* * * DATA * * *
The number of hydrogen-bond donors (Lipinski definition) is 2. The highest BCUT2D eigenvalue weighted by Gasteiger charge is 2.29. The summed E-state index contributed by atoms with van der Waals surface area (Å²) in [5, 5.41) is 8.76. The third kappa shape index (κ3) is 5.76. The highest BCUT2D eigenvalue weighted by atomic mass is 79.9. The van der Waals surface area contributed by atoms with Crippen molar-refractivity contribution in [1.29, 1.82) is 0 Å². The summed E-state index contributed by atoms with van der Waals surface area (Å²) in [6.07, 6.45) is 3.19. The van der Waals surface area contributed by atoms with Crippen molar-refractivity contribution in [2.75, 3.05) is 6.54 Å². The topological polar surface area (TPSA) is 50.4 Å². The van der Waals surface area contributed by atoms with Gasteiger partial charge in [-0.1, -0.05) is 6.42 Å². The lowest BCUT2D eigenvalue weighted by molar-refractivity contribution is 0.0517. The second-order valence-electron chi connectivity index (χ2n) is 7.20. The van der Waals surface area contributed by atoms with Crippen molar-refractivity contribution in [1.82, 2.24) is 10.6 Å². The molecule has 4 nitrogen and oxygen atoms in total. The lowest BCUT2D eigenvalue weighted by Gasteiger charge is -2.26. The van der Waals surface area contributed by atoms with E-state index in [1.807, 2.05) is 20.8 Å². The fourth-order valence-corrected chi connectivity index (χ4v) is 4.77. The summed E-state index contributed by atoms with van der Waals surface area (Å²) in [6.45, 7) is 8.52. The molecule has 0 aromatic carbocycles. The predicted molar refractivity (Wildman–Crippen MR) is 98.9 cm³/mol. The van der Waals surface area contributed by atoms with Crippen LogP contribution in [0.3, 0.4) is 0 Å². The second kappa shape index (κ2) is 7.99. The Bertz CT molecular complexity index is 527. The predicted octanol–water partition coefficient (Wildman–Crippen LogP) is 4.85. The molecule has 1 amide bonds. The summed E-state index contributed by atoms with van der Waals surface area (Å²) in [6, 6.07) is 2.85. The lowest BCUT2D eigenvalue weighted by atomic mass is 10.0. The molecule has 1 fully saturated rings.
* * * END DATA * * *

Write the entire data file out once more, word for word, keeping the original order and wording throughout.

The number of hydrogen-bond donors (Lipinski definition) is 2. The highest BCUT2D eigenvalue weighted by Gasteiger charge is 2.29. The summed E-state index contributed by atoms with van der Waals surface area (Å²) in [5, 5.41) is 8.76. The third kappa shape index (κ3) is 5.76. The highest BCUT2D eigenvalue weighted by atomic mass is 79.9. The van der Waals surface area contributed by atoms with Crippen molar-refractivity contribution in [1.29, 1.82) is 0 Å². The summed E-state index contributed by atoms with van der Waals surface area (Å²) in [6.07, 6.45) is 3.19. The van der Waals surface area contributed by atoms with Crippen molar-refractivity contribution in [2.75, 3.05) is 6.54 Å². The topological polar surface area (TPSA) is 50.4 Å². The van der Waals surface area contributed by atoms with Gasteiger partial charge in [-0.1, -0.05) is 6.42 Å². The lowest BCUT2D eigenvalue weighted by molar-refractivity contribution is 0.0517. The second-order valence-electron chi connectivity index (χ2n) is 7.20. The van der Waals surface area contributed by atoms with Crippen molar-refractivity contribution in [1.82, 2.24) is 10.6 Å². The molecule has 4 nitrogen and oxygen atoms in total. The lowest BCUT2D eigenvalue weighted by Gasteiger charge is -2.26. The van der Waals surface area contributed by atoms with E-state index in [1.807, 2.05) is 20.8 Å². The fourth-order valence-corrected chi connectivity index (χ4v) is 4.77. The summed E-state index contributed by atoms with van der Waals surface area (Å²) in [6.45, 7) is 8.52. The molecule has 0 aromatic carbocycles. The predicted molar refractivity (Wildman–Crippen MR) is 98.9 cm³/mol. The van der Waals surface area contributed by atoms with Crippen LogP contribution in [0.3, 0.4) is 0 Å². The second kappa shape index (κ2) is 7.99. The Bertz CT molecular complexity index is 527. The predicted octanol–water partition coefficient (Wildman–Crippen LogP) is 4.85. The molecule has 1 amide bonds. The summed E-state index contributed by atoms with van der Waals surface area (Å²) in [6, 6.07) is 2.85. The lowest BCUT2D eigenvalue weighted by atomic mass is 10.0. The molecule has 1 fully saturated rings.